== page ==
Road Icing: You are at Risk
FACT: Everyone is at risk
Road icing kills more than twice as many people every year than tornadoes, hurricanes, lightning and severe thunderstorms combined.
You may think tornadoes or hurricanes are weather's most deadly forces, and that coastal areas and 'Tornado Alley' are the only places where people should pay attention to conditions. But weather's worst hazard is one that most Americans will face every year. The lowly snowflake - and even more so, the supercooled water droplet (the source of freezing rain and freezing drizzle) - are the country's most prolific weather-related killers.
Precipitation during the winter deserves more respect than tornadoes, severe thunderstorms and hurricanes. Road icing is more likely to threaten your life than any other weather condition you'll ever face.
FACT: No location is immune
Anywhere that temperatures can drop below freezing is at risk for road icing during the winter. It's not uncommon for snow and ice to make an appearance once or twice a year in the Carolinas and Gulf Coast regions, for example. Even Florida can see subfreezing temperatures during the winter.
FACT: No vehicle is immune
Four-wheel drive SUVs, tractor-trailers, sports cars; traction control, antilock brakes, stability control, good tires - it doesn't matter the vehicle or its safety features - no car will have enough traction on ice to avoid a loss of control. Watch our video clips and see for yourself how many SUVs and 4WD vehicles are involved in icy road accidents.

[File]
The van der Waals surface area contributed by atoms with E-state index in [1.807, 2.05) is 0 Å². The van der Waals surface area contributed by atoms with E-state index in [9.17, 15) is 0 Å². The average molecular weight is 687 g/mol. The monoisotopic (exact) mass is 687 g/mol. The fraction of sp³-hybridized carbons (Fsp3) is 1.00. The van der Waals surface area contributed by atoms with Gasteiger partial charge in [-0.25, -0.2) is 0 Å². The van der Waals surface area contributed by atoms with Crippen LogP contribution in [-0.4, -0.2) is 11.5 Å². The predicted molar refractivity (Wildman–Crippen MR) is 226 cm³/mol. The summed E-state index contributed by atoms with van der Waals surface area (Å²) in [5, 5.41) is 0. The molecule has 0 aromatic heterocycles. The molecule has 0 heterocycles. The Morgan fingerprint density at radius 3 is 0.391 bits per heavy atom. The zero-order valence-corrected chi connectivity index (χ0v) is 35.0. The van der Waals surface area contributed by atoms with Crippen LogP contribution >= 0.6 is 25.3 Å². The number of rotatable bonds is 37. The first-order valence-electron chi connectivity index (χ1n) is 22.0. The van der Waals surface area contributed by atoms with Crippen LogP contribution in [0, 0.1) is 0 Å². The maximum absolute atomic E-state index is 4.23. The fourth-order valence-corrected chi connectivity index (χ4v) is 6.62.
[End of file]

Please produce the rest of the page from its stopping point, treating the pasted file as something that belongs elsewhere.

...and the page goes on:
FACT: It doesn't take much snow or freezing rain
All it takes is a small dusting of snow or a light drizzle of freezing rain to turn a bridge or overpass into a vehicle trap. In fact, some of the worst accident outbreaks occur during minor snow or ice events rather than major snow or ice storms, when drivers and highway crews alike are caught off guard.
And likely most importantly:
FACT: NO ONE has the skill to drive at normal speeds on icy roads
A factor in many of the serious and fatal crashes is overconfidence in one's abilities and/or equipment (traction control, antilock brakes, stability control, good tires). Some feel that they have sufficient experience in winter driving, and can therefore continue normally (at or above the speed limit). But a fishtail on ice that occurs at highway speeds is usually unrecoverable by even the most quick-witted and experienced drivers. A person who enters a high-speed slide will quickly learn that it is something they can't handle - but all too late.
Educational Winter Driving Videos - Watch for Free:
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